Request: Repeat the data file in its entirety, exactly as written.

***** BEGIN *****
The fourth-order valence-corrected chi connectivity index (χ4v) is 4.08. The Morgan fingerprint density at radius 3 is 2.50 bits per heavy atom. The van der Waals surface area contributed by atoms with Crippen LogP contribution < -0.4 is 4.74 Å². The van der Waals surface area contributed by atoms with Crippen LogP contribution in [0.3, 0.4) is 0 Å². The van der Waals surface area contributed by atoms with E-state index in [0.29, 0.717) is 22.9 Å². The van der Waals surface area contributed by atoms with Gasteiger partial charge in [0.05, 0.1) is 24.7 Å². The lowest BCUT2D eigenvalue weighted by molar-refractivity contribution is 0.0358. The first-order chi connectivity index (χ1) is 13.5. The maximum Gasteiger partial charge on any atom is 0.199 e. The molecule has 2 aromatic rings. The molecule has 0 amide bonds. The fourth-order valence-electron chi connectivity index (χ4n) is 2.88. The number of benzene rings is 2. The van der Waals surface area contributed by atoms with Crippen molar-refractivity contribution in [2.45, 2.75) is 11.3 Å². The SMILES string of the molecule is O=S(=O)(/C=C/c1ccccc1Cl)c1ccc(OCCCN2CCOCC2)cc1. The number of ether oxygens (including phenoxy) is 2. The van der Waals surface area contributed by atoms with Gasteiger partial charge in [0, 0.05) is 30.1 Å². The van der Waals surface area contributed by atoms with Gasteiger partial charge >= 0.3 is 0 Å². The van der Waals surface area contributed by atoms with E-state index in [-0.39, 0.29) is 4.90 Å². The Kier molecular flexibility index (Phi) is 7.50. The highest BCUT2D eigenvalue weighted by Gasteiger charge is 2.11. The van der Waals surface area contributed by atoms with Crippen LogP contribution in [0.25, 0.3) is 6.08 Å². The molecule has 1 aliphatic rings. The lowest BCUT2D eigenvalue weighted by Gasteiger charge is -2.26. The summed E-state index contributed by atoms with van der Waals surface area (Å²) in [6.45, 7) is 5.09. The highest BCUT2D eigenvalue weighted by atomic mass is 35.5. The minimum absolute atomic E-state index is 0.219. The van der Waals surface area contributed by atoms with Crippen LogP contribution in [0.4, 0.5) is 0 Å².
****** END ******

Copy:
The fourth-order valence-corrected chi connectivity index (χ4v) is 4.08. The Morgan fingerprint density at radius 3 is 2.50 bits per heavy atom. The van der Waals surface area contributed by atoms with Crippen LogP contribution < -0.4 is 4.74 Å². The van der Waals surface area contributed by atoms with Crippen LogP contribution in [0.3, 0.4) is 0 Å². The van der Waals surface area contributed by atoms with E-state index in [0.29, 0.717) is 22.9 Å². The van der Waals surface area contributed by atoms with Gasteiger partial charge in [0.05, 0.1) is 24.7 Å². The lowest BCUT2D eigenvalue weighted by molar-refractivity contribution is 0.0358. The first-order chi connectivity index (χ1) is 13.5. The maximum Gasteiger partial charge on any atom is 0.199 e. The molecule has 2 aromatic rings. The molecule has 0 amide bonds. The fourth-order valence-electron chi connectivity index (χ4n) is 2.88. The number of benzene rings is 2. The van der Waals surface area contributed by atoms with Crippen molar-refractivity contribution in [2.45, 2.75) is 11.3 Å². The SMILES string of the molecule is O=S(=O)(/C=C/c1ccccc1Cl)c1ccc(OCCCN2CCOCC2)cc1. The number of ether oxygens (including phenoxy) is 2. The van der Waals surface area contributed by atoms with Gasteiger partial charge in [0, 0.05) is 30.1 Å². The van der Waals surface area contributed by atoms with Gasteiger partial charge >= 0.3 is 0 Å². The van der Waals surface area contributed by atoms with E-state index in [-0.39, 0.29) is 4.90 Å². The Kier molecular flexibility index (Phi) is 7.50. The highest BCUT2D eigenvalue weighted by Gasteiger charge is 2.11. The van der Waals surface area contributed by atoms with Crippen LogP contribution in [0.25, 0.3) is 6.08 Å². The molecule has 1 aliphatic rings. The lowest BCUT2D eigenvalue weighted by Gasteiger charge is -2.26. The summed E-state index contributed by atoms with van der Waals surface area (Å²) in [6.45, 7) is 5.09. The highest BCUT2D eigenvalue weighted by atomic mass is 35.5. The minimum absolute atomic E-state index is 0.219. The van der Waals surface area contributed by atoms with Crippen LogP contribution in [0.4, 0.5) is 0 Å².